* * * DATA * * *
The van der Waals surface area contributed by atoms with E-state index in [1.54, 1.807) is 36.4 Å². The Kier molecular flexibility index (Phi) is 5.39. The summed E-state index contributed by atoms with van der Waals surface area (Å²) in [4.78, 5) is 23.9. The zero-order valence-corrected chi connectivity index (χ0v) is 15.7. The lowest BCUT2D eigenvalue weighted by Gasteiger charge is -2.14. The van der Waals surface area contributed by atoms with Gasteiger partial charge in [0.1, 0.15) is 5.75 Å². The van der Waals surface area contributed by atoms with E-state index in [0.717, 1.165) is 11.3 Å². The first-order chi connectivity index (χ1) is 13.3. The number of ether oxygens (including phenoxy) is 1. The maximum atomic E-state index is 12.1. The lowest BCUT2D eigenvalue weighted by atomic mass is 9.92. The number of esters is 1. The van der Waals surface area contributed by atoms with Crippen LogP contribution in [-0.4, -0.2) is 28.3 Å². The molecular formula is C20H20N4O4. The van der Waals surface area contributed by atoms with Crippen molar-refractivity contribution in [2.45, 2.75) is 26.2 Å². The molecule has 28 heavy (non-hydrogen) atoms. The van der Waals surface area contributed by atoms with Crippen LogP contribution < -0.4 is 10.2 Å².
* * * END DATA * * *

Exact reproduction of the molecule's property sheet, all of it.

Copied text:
The van der Waals surface area contributed by atoms with E-state index in [1.54, 1.807) is 36.4 Å². The Kier molecular flexibility index (Phi) is 5.39. The summed E-state index contributed by atoms with van der Waals surface area (Å²) in [4.78, 5) is 23.9. The zero-order valence-corrected chi connectivity index (χ0v) is 15.7. The lowest BCUT2D eigenvalue weighted by Gasteiger charge is -2.14. The van der Waals surface area contributed by atoms with Gasteiger partial charge in [0.1, 0.15) is 5.75 Å². The van der Waals surface area contributed by atoms with E-state index in [0.717, 1.165) is 11.3 Å². The first-order chi connectivity index (χ1) is 13.3. The number of ether oxygens (including phenoxy) is 1. The maximum atomic E-state index is 12.1. The lowest BCUT2D eigenvalue weighted by atomic mass is 9.92. The number of esters is 1. The van der Waals surface area contributed by atoms with Crippen LogP contribution in [-0.4, -0.2) is 28.3 Å². The molecular formula is C20H20N4O4. The van der Waals surface area contributed by atoms with Crippen molar-refractivity contribution in [2.45, 2.75) is 26.2 Å². The molecule has 28 heavy (non-hydrogen) atoms. The van der Waals surface area contributed by atoms with Crippen LogP contribution < -0.4 is 10.2 Å².